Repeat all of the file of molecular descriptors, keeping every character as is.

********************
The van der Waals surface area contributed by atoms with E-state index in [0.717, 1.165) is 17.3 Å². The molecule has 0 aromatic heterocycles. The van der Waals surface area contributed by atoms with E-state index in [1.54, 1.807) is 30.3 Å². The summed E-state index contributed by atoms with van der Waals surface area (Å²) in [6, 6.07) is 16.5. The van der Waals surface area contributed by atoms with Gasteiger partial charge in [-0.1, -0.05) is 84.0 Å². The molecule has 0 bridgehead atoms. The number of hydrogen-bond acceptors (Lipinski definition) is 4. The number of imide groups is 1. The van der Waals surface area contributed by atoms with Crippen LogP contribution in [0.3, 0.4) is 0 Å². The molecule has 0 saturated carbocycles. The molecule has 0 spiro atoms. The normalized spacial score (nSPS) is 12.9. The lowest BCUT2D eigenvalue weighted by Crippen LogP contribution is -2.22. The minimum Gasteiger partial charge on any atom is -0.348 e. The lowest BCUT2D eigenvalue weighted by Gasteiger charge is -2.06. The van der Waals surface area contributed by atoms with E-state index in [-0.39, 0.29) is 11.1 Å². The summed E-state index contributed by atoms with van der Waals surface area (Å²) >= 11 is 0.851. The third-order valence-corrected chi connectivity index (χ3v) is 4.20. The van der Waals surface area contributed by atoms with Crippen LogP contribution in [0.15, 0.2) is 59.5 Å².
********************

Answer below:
The van der Waals surface area contributed by atoms with E-state index in [0.717, 1.165) is 17.3 Å². The molecule has 0 aromatic heterocycles. The van der Waals surface area contributed by atoms with E-state index in [1.54, 1.807) is 30.3 Å². The summed E-state index contributed by atoms with van der Waals surface area (Å²) in [6, 6.07) is 16.5. The van der Waals surface area contributed by atoms with Gasteiger partial charge in [-0.1, -0.05) is 84.0 Å². The molecule has 0 bridgehead atoms. The number of hydrogen-bond acceptors (Lipinski definition) is 4. The number of imide groups is 1. The van der Waals surface area contributed by atoms with Crippen LogP contribution in [0.3, 0.4) is 0 Å². The molecule has 0 saturated carbocycles. The molecule has 0 spiro atoms. The normalized spacial score (nSPS) is 12.9. The lowest BCUT2D eigenvalue weighted by Crippen LogP contribution is -2.22. The minimum Gasteiger partial charge on any atom is -0.348 e. The lowest BCUT2D eigenvalue weighted by Gasteiger charge is -2.06. The van der Waals surface area contributed by atoms with E-state index in [-0.39, 0.29) is 11.1 Å². The summed E-state index contributed by atoms with van der Waals surface area (Å²) >= 11 is 0.851. The third-order valence-corrected chi connectivity index (χ3v) is 4.20. The van der Waals surface area contributed by atoms with Crippen LogP contribution in [0.15, 0.2) is 59.5 Å².